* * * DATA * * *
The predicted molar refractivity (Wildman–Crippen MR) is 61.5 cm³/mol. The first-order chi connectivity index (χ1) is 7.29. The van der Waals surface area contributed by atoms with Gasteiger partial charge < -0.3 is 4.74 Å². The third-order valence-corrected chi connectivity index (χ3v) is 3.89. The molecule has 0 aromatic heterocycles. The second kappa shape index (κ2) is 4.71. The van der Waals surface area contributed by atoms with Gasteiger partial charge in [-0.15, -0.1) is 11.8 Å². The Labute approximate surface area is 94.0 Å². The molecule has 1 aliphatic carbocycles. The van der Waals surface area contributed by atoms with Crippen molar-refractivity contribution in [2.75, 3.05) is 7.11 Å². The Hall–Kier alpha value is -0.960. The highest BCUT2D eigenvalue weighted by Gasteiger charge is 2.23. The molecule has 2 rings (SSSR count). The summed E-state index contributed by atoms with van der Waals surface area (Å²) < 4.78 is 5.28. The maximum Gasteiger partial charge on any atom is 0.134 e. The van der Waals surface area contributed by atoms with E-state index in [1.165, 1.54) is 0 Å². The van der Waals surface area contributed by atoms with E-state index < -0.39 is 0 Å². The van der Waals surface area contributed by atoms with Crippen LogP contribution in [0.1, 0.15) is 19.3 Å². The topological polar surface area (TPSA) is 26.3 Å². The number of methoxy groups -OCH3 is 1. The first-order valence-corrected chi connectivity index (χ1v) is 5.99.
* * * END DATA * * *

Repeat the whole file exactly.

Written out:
The predicted molar refractivity (Wildman–Crippen MR) is 61.5 cm³/mol. The first-order chi connectivity index (χ1) is 7.29. The van der Waals surface area contributed by atoms with Gasteiger partial charge < -0.3 is 4.74 Å². The third-order valence-corrected chi connectivity index (χ3v) is 3.89. The molecule has 0 aromatic heterocycles. The second kappa shape index (κ2) is 4.71. The van der Waals surface area contributed by atoms with Gasteiger partial charge in [-0.15, -0.1) is 11.8 Å². The Labute approximate surface area is 94.0 Å². The molecule has 1 aliphatic carbocycles. The van der Waals surface area contributed by atoms with Crippen molar-refractivity contribution in [2.75, 3.05) is 7.11 Å². The Hall–Kier alpha value is -0.960. The highest BCUT2D eigenvalue weighted by Gasteiger charge is 2.23. The molecule has 2 rings (SSSR count). The summed E-state index contributed by atoms with van der Waals surface area (Å²) < 4.78 is 5.28. The maximum Gasteiger partial charge on any atom is 0.134 e. The van der Waals surface area contributed by atoms with E-state index in [1.165, 1.54) is 0 Å². The van der Waals surface area contributed by atoms with E-state index < -0.39 is 0 Å². The van der Waals surface area contributed by atoms with Crippen LogP contribution in [0.1, 0.15) is 19.3 Å². The topological polar surface area (TPSA) is 26.3 Å². The number of methoxy groups -OCH3 is 1. The first-order valence-corrected chi connectivity index (χ1v) is 5.99.